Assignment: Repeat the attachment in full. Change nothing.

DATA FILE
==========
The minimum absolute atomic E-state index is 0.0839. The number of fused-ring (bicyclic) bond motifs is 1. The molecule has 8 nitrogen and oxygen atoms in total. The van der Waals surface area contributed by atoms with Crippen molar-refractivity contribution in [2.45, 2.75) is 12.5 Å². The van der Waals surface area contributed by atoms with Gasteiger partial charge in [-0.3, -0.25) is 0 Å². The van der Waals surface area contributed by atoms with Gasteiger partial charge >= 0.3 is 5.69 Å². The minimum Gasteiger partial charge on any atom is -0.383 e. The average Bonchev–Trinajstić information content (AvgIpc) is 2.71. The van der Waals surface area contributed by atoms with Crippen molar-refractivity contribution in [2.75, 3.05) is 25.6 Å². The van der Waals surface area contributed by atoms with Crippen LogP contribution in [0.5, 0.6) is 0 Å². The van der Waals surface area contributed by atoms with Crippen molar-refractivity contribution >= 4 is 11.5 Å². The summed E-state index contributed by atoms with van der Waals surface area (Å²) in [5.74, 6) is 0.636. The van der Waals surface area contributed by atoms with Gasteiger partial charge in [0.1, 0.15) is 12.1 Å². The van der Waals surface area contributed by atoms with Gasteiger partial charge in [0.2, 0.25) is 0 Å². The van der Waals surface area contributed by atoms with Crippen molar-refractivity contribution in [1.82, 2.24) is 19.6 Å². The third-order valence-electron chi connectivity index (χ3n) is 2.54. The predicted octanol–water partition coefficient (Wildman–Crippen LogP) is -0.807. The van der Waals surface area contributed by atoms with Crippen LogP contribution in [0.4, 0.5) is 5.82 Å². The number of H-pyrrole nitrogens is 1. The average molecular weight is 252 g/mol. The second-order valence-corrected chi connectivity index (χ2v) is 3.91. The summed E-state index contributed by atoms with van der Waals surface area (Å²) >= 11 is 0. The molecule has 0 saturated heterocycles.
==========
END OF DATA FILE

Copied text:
The minimum absolute atomic E-state index is 0.0839. The number of fused-ring (bicyclic) bond motifs is 1. The molecule has 8 nitrogen and oxygen atoms in total. The van der Waals surface area contributed by atoms with Crippen molar-refractivity contribution in [2.45, 2.75) is 12.5 Å². The van der Waals surface area contributed by atoms with Gasteiger partial charge in [-0.3, -0.25) is 0 Å². The van der Waals surface area contributed by atoms with Gasteiger partial charge >= 0.3 is 5.69 Å². The minimum Gasteiger partial charge on any atom is -0.383 e. The average Bonchev–Trinajstić information content (AvgIpc) is 2.71. The van der Waals surface area contributed by atoms with Crippen molar-refractivity contribution in [2.75, 3.05) is 25.6 Å². The van der Waals surface area contributed by atoms with Crippen LogP contribution in [0.5, 0.6) is 0 Å². The van der Waals surface area contributed by atoms with Crippen molar-refractivity contribution >= 4 is 11.5 Å². The summed E-state index contributed by atoms with van der Waals surface area (Å²) in [5.74, 6) is 0.636. The van der Waals surface area contributed by atoms with Gasteiger partial charge in [0.1, 0.15) is 12.1 Å². The van der Waals surface area contributed by atoms with Gasteiger partial charge in [0.2, 0.25) is 0 Å². The van der Waals surface area contributed by atoms with Crippen molar-refractivity contribution in [1.82, 2.24) is 19.6 Å². The third-order valence-electron chi connectivity index (χ3n) is 2.54. The predicted octanol–water partition coefficient (Wildman–Crippen LogP) is -0.807. The van der Waals surface area contributed by atoms with Crippen LogP contribution in [0.4, 0.5) is 5.82 Å². The number of H-pyrrole nitrogens is 1. The average molecular weight is 252 g/mol. The second-order valence-corrected chi connectivity index (χ2v) is 3.91. The summed E-state index contributed by atoms with van der Waals surface area (Å²) >= 11 is 0. The molecule has 0 saturated heterocycles.